Thursday, 6 March 2008
ATONEMENT; MARGOT AT THE WEDDING
Atonement (Joe Wright, 2007) and Margot at the Wedding (Noah Baumbach, 2007), two of the many year-end films now circulating here on bootlegged DVDs (and in the case of Atonement in theatres as well) could not be much different, even if they do share themes in common: the danger of family being linked to the very thing that makes them needed, intimacy; and the danger of being an artist, especially to those close to you.
Atonement is a high class, polished piece of prestige cinema adapted from a very well-respected novel by Ian McEwan. The film was nominated for a Best Picture Oscar and was almost unanimously praised by critics, scoring an 85 on the Metacritic website. Margot at the Wedding is shot with a hand-held camera with many extremely grainy images captured by a low definition digital camera. Its reception was very mixed, scoring a 66 on the Metacritic tally. One can easily understand why, outside of the aesthetics. The characters in Atonement are very sympathetic, even the young girl who causes the tragedy of the film, and are placed in the life and death situation of World War II. The characters of Margot at the Wedding are extremely difficult to relate to, both because of their unpleasantness as well as the seeming pettiness and privilege of their situation.
However, I admired both films about equally. Atonement contains one particular shot that has been much discussed by critics, an almost five minute extended tracking shot of the British army waiting at Dunkirk (stills above) that has already been compared to the greatest long take tracking shots in cinema history. The inclusion of such a bravura cinematic feat seems like a very self-conscious attempt by director Joe Wright to distinguish himself from other Merchant-Ivory style literary adaptations. As far back as Francois Truffaut's attack on the Tradition of Quality of prestigious literary adaptations in 1950s France, this sub-genre has often been accused of being un-cinematic. But with the exception of this one shot, Atonement does still feel like many other World War II love stories, such as The English Patient and The End of the Affair. The story remains very compelling, but at the same time is a literary conceit that Wright never really finds a cinematic equivalent for.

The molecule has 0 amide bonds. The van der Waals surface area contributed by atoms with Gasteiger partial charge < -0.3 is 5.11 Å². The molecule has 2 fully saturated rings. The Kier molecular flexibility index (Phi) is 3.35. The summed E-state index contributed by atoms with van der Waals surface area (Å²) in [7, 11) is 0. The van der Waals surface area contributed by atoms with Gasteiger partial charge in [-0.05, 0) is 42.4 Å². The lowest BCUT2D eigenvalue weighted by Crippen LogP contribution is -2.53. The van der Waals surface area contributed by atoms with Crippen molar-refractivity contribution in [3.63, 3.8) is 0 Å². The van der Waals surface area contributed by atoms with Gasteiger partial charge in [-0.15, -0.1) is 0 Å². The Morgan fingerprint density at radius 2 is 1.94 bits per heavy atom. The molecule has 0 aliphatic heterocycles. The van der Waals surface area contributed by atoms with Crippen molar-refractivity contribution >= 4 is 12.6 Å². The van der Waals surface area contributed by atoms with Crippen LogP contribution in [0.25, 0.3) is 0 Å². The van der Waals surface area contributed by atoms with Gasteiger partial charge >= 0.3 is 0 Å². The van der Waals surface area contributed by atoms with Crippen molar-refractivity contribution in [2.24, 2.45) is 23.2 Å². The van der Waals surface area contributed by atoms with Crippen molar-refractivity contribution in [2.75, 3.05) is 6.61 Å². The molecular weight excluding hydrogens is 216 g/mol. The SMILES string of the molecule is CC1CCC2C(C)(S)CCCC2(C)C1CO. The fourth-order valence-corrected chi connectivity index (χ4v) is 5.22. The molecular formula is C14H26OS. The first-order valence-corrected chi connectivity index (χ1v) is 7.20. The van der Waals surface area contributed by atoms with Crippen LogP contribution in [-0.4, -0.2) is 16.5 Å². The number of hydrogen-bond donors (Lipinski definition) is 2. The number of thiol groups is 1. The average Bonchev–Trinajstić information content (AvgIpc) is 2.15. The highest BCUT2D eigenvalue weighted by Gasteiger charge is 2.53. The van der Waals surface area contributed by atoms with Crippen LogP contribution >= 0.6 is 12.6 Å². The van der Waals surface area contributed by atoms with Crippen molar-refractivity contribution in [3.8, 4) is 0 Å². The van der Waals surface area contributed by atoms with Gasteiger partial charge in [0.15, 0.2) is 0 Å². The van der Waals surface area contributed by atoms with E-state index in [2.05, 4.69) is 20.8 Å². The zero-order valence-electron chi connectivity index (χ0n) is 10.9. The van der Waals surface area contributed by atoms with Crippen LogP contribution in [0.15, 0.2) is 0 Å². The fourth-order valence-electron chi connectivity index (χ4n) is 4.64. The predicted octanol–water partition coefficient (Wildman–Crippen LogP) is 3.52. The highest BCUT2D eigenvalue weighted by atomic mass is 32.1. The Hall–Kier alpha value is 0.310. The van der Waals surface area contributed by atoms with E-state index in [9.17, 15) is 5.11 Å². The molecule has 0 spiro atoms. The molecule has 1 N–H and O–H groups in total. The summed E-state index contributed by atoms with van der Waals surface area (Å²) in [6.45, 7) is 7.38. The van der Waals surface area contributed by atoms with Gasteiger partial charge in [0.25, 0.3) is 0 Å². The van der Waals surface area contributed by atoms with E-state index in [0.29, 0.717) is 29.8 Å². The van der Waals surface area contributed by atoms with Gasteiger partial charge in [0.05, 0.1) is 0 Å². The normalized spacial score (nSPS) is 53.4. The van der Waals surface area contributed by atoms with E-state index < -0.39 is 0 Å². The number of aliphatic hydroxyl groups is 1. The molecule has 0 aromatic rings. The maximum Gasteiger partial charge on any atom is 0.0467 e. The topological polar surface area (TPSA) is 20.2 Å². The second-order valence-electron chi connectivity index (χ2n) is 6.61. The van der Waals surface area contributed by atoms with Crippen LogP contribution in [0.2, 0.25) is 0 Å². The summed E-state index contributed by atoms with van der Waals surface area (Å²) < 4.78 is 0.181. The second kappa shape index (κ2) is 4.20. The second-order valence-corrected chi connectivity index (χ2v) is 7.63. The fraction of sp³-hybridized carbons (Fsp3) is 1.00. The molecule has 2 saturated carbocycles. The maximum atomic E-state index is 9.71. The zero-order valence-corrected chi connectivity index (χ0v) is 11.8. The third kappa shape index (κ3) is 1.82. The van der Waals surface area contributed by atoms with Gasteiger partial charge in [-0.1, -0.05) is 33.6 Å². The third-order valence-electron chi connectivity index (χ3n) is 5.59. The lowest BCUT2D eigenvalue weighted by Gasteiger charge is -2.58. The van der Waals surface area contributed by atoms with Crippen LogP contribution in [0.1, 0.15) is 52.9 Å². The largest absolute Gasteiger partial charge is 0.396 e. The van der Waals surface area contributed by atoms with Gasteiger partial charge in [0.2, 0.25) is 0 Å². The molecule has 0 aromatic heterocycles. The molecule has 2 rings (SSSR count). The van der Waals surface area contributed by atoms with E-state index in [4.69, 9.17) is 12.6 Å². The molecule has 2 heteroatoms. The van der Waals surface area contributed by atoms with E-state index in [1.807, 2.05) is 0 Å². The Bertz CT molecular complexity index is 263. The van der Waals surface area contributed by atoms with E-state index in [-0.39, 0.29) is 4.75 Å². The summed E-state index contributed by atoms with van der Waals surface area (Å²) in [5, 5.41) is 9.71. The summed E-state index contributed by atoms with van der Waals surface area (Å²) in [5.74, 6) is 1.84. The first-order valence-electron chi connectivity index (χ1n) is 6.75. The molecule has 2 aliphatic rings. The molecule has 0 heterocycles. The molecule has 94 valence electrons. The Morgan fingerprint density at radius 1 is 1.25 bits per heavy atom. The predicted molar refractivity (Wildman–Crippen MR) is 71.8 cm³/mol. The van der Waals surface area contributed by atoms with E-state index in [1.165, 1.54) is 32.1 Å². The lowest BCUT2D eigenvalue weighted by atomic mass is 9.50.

Noah Baumbach's style in Margot at the Wedding, like in his other films, is spiritually linked to the French New Wave. As Jonathan Rosenbaum has argued, Baumbach's first film Kicking and Screaming owes a great deal to the style of New Wave hero Jean Renoir. His last film, The Squid and the Whale, was an homage to early Godard and Truffaut. Margot at the Wedding recalls New Wave favorite Ingmar Bergman as well as New Wave critic turned director Eric Rohmer. In particular, the film's opening titles work to mark Baumbach's work as "art cinema". There is also a Dogma-like feel to many of the scenes and images. Much of what people dislike about the film is what I admired: difficult characters, ugly images, and a lack of story resolution. The interest instead lies in the performances, the awkward humour, and the surprising, uncomfortable eroticism, which is probably the most notable comparison with the often neglected Rohmer. Not a film I would recommend to most, but if you're tuned into its sensibility and/ or interested in the attempt by American indie directors to establish themselves as cineastes, Margot at the Wedding offers a strange and almost indefensible fascination.